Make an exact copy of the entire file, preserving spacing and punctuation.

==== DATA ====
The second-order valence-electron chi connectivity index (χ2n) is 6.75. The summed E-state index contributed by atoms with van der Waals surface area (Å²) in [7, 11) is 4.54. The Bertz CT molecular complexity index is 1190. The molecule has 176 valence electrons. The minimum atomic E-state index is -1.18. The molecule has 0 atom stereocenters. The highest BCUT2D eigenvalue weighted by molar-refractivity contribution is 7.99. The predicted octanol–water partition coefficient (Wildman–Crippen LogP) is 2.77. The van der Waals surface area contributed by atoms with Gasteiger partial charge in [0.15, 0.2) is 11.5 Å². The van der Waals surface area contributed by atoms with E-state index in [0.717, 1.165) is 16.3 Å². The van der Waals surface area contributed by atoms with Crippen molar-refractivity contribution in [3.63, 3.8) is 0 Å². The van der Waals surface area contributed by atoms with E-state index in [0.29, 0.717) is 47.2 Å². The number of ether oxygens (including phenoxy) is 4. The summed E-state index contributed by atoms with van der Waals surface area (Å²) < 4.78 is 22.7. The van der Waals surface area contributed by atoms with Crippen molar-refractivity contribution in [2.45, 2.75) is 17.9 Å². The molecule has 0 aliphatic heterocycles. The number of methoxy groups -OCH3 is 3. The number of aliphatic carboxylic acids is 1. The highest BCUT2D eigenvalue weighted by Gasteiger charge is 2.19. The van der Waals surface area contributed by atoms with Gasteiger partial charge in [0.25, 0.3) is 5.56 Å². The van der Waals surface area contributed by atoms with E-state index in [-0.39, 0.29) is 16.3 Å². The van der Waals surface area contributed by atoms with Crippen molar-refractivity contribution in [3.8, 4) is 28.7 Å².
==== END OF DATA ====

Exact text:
The second-order valence-electron chi connectivity index (χ2n) is 6.75. The summed E-state index contributed by atoms with van der Waals surface area (Å²) in [7, 11) is 4.54. The Bertz CT molecular complexity index is 1190. The molecule has 176 valence electrons. The minimum atomic E-state index is -1.18. The molecule has 0 atom stereocenters. The highest BCUT2D eigenvalue weighted by molar-refractivity contribution is 7.99. The predicted octanol–water partition coefficient (Wildman–Crippen LogP) is 2.77. The van der Waals surface area contributed by atoms with Gasteiger partial charge in [0.15, 0.2) is 11.5 Å². The van der Waals surface area contributed by atoms with E-state index in [0.717, 1.165) is 16.3 Å². The van der Waals surface area contributed by atoms with Crippen molar-refractivity contribution in [3.63, 3.8) is 0 Å². The van der Waals surface area contributed by atoms with E-state index in [0.29, 0.717) is 47.2 Å². The number of ether oxygens (including phenoxy) is 4. The summed E-state index contributed by atoms with van der Waals surface area (Å²) < 4.78 is 22.7. The van der Waals surface area contributed by atoms with Crippen molar-refractivity contribution in [2.45, 2.75) is 17.9 Å². The molecule has 0 aliphatic heterocycles. The number of methoxy groups -OCH3 is 3. The number of aliphatic carboxylic acids is 1. The highest BCUT2D eigenvalue weighted by Gasteiger charge is 2.19. The van der Waals surface area contributed by atoms with Gasteiger partial charge in [0.25, 0.3) is 5.56 Å². The van der Waals surface area contributed by atoms with E-state index in [-0.39, 0.29) is 16.3 Å². The van der Waals surface area contributed by atoms with Crippen molar-refractivity contribution in [3.8, 4) is 28.7 Å².